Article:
The string that specifies the build version number of the bundle. This value is a monotonically increased string, comprised of one or more period-separated integers. This value can correspond to either released or unreleased versions of the application. This value cannot be localized.

CFBundlePackageType (Bundle OS Type code)

The type of bundle this is. For applications, the value of this key is always the four-character string APPL.

CFBundleSignature (Bundle creator OS Type code)

The creator code for the bundle. This is a four-character string that is specific to the bundle. For example, the signature for the TextEdit application is ttxt.

CFBundleExecutable (Executable file)

The name of the main executable file. This is the code that is executed when the user launches your application. Xcode typically sets the value of this key automatically at build time.

Table 2-7 lists the keys that you should also consider including in your Info.plist file.

Table 2-7 Recommended keys for the Info.plist file



CFBundleDocumentTypes (Document types)

The document types supported by the application. This type consists of an array of dictionaries, each of which provides information about a specific document type.

CFBundleShortVersionString (Bundle versions string, short)

The release version of the application. The value of this key is a string comprised of three period-separated integers.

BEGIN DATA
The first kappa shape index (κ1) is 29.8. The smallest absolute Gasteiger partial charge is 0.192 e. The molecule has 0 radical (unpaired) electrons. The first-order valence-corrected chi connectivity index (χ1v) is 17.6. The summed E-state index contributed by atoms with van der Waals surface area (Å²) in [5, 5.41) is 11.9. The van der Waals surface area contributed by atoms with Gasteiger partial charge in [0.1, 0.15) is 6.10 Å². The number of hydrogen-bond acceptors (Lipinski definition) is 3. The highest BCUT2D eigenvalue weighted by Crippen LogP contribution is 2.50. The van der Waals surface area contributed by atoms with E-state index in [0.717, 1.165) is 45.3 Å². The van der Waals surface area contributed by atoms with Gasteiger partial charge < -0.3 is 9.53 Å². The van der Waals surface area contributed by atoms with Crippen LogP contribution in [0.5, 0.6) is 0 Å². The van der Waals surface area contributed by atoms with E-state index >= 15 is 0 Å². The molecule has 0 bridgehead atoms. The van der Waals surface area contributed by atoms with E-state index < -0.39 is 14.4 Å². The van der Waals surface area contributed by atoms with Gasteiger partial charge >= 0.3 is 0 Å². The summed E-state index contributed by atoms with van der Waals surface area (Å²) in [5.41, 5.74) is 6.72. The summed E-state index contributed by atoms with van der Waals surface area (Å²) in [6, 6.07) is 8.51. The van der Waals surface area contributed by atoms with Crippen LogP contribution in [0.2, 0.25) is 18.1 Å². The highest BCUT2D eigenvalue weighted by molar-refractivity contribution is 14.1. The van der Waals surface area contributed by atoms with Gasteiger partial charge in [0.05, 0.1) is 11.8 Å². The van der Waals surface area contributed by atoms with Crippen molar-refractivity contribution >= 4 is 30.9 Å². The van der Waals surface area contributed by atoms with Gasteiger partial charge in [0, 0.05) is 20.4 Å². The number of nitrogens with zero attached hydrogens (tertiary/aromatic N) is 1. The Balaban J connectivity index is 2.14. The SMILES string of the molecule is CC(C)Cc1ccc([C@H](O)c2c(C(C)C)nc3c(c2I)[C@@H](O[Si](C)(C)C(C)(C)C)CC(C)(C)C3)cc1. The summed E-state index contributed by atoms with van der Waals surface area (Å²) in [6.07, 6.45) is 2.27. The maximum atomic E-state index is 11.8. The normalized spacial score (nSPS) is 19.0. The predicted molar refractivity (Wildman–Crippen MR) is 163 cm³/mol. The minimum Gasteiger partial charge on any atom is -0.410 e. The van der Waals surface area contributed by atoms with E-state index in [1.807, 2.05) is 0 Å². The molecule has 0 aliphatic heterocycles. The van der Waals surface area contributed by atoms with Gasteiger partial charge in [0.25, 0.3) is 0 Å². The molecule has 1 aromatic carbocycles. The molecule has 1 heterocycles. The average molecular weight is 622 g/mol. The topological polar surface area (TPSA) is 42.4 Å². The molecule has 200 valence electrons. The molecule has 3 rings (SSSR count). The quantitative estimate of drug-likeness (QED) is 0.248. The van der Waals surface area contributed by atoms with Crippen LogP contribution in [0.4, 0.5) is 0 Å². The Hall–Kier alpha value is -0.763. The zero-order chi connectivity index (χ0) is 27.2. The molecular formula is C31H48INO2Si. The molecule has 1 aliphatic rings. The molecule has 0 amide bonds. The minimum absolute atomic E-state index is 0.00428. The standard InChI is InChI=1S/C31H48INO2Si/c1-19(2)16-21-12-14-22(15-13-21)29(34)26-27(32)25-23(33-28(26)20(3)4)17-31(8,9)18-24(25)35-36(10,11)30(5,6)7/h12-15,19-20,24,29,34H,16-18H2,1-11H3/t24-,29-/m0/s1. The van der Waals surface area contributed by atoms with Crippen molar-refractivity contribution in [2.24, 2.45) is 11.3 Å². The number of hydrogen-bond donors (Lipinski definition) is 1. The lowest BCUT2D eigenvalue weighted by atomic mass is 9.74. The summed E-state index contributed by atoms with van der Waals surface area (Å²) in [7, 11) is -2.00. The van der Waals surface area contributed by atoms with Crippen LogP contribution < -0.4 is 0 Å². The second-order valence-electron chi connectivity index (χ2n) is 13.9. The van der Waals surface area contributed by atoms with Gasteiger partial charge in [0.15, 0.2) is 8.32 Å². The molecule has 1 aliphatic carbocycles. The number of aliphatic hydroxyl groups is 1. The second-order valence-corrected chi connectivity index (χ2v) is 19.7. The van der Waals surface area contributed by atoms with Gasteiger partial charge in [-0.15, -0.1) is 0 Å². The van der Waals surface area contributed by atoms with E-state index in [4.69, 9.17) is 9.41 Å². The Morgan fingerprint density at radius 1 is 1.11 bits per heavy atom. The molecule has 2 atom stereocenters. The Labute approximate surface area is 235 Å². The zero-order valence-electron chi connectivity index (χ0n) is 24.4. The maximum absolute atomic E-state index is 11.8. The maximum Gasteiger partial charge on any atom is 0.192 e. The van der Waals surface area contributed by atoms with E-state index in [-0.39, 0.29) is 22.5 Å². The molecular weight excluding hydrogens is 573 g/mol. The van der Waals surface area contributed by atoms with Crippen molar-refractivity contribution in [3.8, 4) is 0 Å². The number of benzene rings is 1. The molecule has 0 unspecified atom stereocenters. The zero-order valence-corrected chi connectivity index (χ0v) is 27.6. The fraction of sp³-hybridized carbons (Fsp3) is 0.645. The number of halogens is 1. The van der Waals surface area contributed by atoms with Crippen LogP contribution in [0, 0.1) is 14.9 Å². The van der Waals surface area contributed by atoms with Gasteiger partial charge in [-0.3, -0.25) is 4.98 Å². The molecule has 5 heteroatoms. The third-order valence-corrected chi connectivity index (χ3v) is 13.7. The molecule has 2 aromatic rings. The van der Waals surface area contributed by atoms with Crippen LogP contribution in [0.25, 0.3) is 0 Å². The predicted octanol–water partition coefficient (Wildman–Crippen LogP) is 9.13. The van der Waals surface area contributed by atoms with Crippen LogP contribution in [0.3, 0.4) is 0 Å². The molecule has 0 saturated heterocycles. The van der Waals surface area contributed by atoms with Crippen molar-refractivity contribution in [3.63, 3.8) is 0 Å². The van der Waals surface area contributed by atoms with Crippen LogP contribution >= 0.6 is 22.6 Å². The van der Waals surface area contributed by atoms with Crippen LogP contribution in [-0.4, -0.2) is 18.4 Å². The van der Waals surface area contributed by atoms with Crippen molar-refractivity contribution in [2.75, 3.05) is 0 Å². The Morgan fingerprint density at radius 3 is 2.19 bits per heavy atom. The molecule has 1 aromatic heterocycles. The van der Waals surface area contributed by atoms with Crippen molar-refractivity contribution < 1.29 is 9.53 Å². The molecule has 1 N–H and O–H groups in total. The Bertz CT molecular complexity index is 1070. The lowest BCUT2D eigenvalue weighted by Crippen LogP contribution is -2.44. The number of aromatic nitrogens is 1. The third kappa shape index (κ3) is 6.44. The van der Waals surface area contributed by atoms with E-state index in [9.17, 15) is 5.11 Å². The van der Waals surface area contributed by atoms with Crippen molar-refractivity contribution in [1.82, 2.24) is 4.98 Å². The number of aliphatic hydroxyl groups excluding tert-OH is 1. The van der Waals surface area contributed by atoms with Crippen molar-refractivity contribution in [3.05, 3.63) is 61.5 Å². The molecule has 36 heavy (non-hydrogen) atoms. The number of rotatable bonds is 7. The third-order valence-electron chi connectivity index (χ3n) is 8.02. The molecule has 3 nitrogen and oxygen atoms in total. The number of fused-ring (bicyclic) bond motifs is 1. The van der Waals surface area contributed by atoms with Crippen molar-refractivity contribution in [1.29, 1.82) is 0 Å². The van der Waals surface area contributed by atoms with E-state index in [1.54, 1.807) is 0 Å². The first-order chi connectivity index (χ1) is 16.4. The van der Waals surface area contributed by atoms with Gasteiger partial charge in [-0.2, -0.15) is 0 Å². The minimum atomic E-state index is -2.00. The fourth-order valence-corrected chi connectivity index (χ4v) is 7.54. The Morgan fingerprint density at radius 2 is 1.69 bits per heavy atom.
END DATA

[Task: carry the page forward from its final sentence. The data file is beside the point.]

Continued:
LSMinimumSystemVersion (Minimum system version)

The minimum version of macOS required for this application to run. The value for this key is a string of the form n.n.n where each n is a number representing either the major or minor version number of macOS that is required. For example, the value 10.1.5 would represent macOS v10.1.5.

NSHumanReadableCopyright (Copyright (human-readable))

The copyright notice for the application. This is a human readable string and can be localized by including the key in an InfoPlist.strings file in your language-specific project directories.

NSMainNibFile (Main nib file base name)

The nib file to load when the application is launched (without the .nib filename extension). The main nib file is an Interface Builder archive containing the objects (main window, application delegate, and so on) needed at launch time.

NSPrincipalClass (Principal class)

The entry point for dynamically loaded Objective-C code. For an application bundle, this is almost always the NSApplication class or a custom subclass.

The exact information you put into your Info.plist file is dependent on your bundle’s needs and can be localized as necessary. For more information on this file, see Runtime Configuration Guidelines.